Australia: The Land Where Time Began

A biography of the Australian continent 

Aboriginal Occupation of south central Tasmania in the Pleistocene - Fauna

The authors have made some tentative observations concerning the fauna associated with the sites under discussion.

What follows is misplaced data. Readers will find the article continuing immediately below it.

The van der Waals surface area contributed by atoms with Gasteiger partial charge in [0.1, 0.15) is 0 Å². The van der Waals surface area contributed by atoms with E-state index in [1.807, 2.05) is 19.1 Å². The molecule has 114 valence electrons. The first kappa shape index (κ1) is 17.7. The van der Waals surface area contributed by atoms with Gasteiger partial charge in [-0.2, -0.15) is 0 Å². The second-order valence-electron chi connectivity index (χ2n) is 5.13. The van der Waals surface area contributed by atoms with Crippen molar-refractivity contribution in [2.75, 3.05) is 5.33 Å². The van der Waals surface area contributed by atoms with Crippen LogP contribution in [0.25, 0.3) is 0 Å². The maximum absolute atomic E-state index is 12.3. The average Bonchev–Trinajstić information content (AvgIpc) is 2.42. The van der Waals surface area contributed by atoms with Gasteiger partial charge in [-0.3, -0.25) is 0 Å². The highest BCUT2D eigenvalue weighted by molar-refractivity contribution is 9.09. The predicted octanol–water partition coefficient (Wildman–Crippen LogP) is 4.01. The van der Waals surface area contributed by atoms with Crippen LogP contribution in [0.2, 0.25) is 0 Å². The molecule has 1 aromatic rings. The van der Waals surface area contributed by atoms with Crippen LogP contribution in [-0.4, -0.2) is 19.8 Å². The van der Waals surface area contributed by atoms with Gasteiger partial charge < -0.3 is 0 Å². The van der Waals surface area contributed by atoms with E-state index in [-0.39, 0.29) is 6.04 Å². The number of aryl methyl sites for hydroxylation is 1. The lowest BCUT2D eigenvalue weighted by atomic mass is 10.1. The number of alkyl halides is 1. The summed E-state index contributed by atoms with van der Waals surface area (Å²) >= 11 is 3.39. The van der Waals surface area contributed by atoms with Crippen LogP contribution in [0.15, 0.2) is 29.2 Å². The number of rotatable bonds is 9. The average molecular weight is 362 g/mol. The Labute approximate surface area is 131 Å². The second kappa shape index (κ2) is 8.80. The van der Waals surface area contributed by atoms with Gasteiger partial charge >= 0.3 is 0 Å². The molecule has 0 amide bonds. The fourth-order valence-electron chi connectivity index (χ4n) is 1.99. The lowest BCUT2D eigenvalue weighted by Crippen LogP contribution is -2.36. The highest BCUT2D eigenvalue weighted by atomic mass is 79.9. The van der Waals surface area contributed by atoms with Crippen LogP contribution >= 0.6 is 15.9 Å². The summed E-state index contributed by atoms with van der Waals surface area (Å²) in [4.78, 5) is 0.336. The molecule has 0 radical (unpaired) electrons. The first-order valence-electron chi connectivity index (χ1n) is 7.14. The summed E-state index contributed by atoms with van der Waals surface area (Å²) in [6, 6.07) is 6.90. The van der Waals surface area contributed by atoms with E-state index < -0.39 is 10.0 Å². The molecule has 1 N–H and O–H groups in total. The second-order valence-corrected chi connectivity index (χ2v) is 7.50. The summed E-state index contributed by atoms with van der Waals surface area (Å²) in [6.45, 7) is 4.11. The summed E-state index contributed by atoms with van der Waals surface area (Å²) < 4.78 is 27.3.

They believe that the vast majority of the faunal remains in the excavated sites reflect human activity. At Nunamira Cave about 12,000 bones of small mammals, mostly whole and unburnt, have been found in the upper units that are believed to have come from owl pellets (Dodson & Wexler, 1979; Marshall, 1986; Hoffman, 1988), most being found below the overhang at the front of the cave that provides a suitable roost for owls. Also in the top levels of Bone Cave, a high proportion of the bone that was highly fragmented is suggested to have been the result of activity of the  Tasmanian devil (Sarcophilus harrisii) (Douglas et al., 1966; Marshall & Cosgrove, forthcoming in 1998). It has been found that in deposits where there are hearths and numbers of stone tools, the indicators of non-human predators are greatly reduced or absent. In layers in which there is little or no evidence of non-human predators, bone and bone fragments display various indications of processing by humans such as burning, breakage that is patterned, transverse incisions indicating cut marks, and in the margins of some fractures, impact notches.